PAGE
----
How To Guides

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4 Ways to Build Great Content Ideas Through Social Media

08 Jul 2020
Reading Time: 5 minutes

The digital world has a content void that will never be filled. It’s both a blessing and a curse. On one hand, it means there’s always room for something new — but on the other hand, it means there’s a vast ocean of competing content ready to engulf and drown yours.

Even so, a handful of relevant views at the right time could be hugely profitable, so you have to try your best to achieve visibility. But to win at content marketing in the digital landscape, you need more than skill, dedication, and efficiency. You also need ideas. But where do you get ideas that tick all the boxes? Content briefs that delight readers, bring in hyper-relevant traffic, and help build your brand? You can create them from scratch, sure, but it’s tough. Better to use all the resources at your disposal to identify them.

Using Social Media to Your Advantage

So what is your biggest resource, you might ask? Social networking platforms. Through your general social media strategy and the activity of your target audience, you can pick out some fantastic content ideas to get your online marketing moving in the right direction. Here are 4 ways to do just that.

Survey Your Followers

The best content you can create isn’t typically the content that you personally enjoy or even makes you happy. In reality, it’s the content that your followers prefer. You might think a graphs and information on content viewershipparticular article idea is genius, but if your followers disagree, then it’s a waste of time. Of course, you need to actually know what your followers think — which is where surveys enter the picture.

Through your social media profiles, you can share a survey pitching various content possibilities and requesting specific suggestions. You can even provide an incentive for filling it in (such as a small discount, or a free gift). Something like SurveyMonkey has plenty of viable survey templates, so take a look to see if it’s suitable for you.

Couple your surveying efforts with talking to followers directly, and you’ll glean useful insights into what they’re looking for. What are they interested in? Do they want basic advice or more advanced guides? Are they interested in industry analysis? How do they make decisions? The answers will help you understand your audience, leaving you to create content of exceptional quality and relevance.

Partner with Influencers

Who says that your content ideas need to be exclusively your own? The beauty of collaboration is that bringing two played-out ideas together can create something totally new. Thus bringing a fresh angle to an old theme. And since almost all active social media users are looking to build their personal brands, it’s fairly uncommon for someone to turn down a collaboration with someone who can offer them exposure to a new audience.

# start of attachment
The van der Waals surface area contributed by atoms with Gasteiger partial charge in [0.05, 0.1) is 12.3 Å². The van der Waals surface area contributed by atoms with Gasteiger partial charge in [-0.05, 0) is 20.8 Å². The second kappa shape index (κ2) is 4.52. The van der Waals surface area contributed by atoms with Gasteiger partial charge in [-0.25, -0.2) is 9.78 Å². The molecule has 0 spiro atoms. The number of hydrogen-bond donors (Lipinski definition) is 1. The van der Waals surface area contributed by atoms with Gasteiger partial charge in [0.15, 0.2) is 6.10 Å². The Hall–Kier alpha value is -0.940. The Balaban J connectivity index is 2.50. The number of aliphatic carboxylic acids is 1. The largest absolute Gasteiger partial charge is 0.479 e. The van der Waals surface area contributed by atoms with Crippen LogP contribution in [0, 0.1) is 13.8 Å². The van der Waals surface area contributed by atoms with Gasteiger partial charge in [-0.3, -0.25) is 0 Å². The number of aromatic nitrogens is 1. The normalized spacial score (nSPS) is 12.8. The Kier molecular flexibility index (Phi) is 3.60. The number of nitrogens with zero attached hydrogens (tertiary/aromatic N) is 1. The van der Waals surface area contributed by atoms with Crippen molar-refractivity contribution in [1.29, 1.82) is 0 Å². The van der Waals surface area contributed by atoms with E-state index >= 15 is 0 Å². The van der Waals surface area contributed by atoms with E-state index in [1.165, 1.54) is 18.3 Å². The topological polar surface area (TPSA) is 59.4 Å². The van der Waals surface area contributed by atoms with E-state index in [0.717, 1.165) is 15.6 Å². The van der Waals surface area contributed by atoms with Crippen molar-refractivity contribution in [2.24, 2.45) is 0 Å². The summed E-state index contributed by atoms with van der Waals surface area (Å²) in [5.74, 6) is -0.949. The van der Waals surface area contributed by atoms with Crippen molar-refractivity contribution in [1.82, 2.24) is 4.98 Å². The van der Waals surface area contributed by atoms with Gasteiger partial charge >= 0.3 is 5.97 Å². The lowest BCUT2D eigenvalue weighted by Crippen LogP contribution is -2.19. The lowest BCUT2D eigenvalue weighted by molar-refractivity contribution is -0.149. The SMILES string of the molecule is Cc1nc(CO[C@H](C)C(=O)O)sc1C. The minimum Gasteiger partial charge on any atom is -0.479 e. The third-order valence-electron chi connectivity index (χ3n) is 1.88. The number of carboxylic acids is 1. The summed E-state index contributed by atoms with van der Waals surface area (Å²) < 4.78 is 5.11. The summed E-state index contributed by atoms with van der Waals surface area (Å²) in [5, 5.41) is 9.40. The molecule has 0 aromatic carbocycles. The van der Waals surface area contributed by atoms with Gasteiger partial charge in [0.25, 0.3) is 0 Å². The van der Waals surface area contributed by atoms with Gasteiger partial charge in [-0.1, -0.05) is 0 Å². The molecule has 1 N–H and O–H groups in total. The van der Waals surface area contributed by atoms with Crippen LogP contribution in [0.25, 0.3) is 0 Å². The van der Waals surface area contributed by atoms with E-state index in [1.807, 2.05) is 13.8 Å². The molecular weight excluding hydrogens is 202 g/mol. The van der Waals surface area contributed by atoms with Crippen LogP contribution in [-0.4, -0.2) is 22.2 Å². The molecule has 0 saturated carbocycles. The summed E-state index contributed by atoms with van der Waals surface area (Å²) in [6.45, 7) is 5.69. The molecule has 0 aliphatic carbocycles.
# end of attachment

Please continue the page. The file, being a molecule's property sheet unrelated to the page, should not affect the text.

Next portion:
Using whichever social media channels you prefer, look for influential figures in your niche (using a tool like Klear, an influencer marketing package, will help). Take in how they work, what content they produce, and how they communicate with their followers. Think about how you could combine your content with theirs — what could you work on together? Consider the value of the micro-influencer: the more niche the audience, the more targeted you can get.

A key thing to remember about niche content is that it isn’t necessarily limited to having a niche impact. There’s a content approach that’s picking up a lot of momentum due to its immense SEO value. This social media content strategy functions through the hub-and-spoke model. In essence, you create a hub page that concerns a general topic, then use it to link out to various other pages (or spokes) that go deeper into related issues.

Take a look at this hub page on drop shipping for example: pieces of content on specific matters concerning drop shipping (picking channels, understanding the supply chain, etc.) also serve to strengthen the central page as a general resource. That hub page itself could then be used as a spoke page for a hub page about eCommerce in general, linking out to other ultimate guides on topics such as print-on-demand or influencer marketing.

Keep Up with Trends

Ephemeral content is tough to get right — you need to be sharp and flexible. However, done right it can get you a lot of attention for very little investment. Keeping up with trends is key for this, and social media channels are ideal for picking out topics that are gathering momentum. You might question the suitability of many trends, but it’s almost always possible to connect two topics.